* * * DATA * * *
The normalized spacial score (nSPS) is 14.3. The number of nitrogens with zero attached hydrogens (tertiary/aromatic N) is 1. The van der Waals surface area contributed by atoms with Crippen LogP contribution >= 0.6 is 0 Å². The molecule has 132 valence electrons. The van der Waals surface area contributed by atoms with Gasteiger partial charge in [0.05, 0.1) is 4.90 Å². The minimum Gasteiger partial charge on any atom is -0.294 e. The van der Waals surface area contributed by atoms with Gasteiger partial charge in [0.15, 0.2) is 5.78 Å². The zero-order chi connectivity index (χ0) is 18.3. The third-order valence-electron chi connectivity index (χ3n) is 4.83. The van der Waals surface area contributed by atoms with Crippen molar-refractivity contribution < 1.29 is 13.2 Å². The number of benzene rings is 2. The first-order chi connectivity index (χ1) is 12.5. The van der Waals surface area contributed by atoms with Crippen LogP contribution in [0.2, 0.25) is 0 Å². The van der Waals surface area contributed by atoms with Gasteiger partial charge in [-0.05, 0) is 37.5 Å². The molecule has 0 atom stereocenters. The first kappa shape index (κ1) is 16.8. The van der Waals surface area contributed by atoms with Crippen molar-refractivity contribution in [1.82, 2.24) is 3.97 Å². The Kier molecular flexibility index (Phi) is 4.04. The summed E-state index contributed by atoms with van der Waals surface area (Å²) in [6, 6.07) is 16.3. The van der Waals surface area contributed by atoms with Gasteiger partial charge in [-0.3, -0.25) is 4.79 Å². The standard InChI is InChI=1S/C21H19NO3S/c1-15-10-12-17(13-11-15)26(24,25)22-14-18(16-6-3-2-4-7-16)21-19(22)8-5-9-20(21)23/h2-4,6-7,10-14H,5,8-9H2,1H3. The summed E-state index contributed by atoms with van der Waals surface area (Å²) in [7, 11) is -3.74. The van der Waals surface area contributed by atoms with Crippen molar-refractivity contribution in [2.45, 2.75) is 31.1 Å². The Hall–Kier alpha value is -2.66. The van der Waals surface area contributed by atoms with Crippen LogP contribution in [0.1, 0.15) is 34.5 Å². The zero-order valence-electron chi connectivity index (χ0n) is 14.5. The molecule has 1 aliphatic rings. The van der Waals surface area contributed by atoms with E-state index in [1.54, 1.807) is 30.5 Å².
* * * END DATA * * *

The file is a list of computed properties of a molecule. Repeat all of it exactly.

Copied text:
The normalized spacial score (nSPS) is 14.3. The number of nitrogens with zero attached hydrogens (tertiary/aromatic N) is 1. The van der Waals surface area contributed by atoms with Crippen LogP contribution >= 0.6 is 0 Å². The molecule has 132 valence electrons. The van der Waals surface area contributed by atoms with Gasteiger partial charge in [0.05, 0.1) is 4.90 Å². The minimum Gasteiger partial charge on any atom is -0.294 e. The van der Waals surface area contributed by atoms with Gasteiger partial charge in [0.15, 0.2) is 5.78 Å². The zero-order chi connectivity index (χ0) is 18.3. The third-order valence-electron chi connectivity index (χ3n) is 4.83. The van der Waals surface area contributed by atoms with Crippen molar-refractivity contribution < 1.29 is 13.2 Å². The number of benzene rings is 2. The first-order chi connectivity index (χ1) is 12.5. The van der Waals surface area contributed by atoms with Crippen LogP contribution in [0.2, 0.25) is 0 Å². The van der Waals surface area contributed by atoms with Gasteiger partial charge in [-0.05, 0) is 37.5 Å². The molecule has 0 atom stereocenters. The first kappa shape index (κ1) is 16.8. The van der Waals surface area contributed by atoms with Crippen molar-refractivity contribution in [1.82, 2.24) is 3.97 Å². The Kier molecular flexibility index (Phi) is 4.04. The summed E-state index contributed by atoms with van der Waals surface area (Å²) in [6, 6.07) is 16.3. The van der Waals surface area contributed by atoms with Gasteiger partial charge in [-0.3, -0.25) is 4.79 Å². The standard InChI is InChI=1S/C21H19NO3S/c1-15-10-12-17(13-11-15)26(24,25)22-14-18(16-6-3-2-4-7-16)21-19(22)8-5-9-20(21)23/h2-4,6-7,10-14H,5,8-9H2,1H3. The summed E-state index contributed by atoms with van der Waals surface area (Å²) in [7, 11) is -3.74. The van der Waals surface area contributed by atoms with Crippen molar-refractivity contribution in [2.45, 2.75) is 31.1 Å². The Hall–Kier alpha value is -2.66. The van der Waals surface area contributed by atoms with Crippen LogP contribution in [0.1, 0.15) is 34.5 Å². The zero-order valence-electron chi connectivity index (χ0n) is 14.5. The molecule has 1 aliphatic rings. The van der Waals surface area contributed by atoms with E-state index in [1.54, 1.807) is 30.5 Å².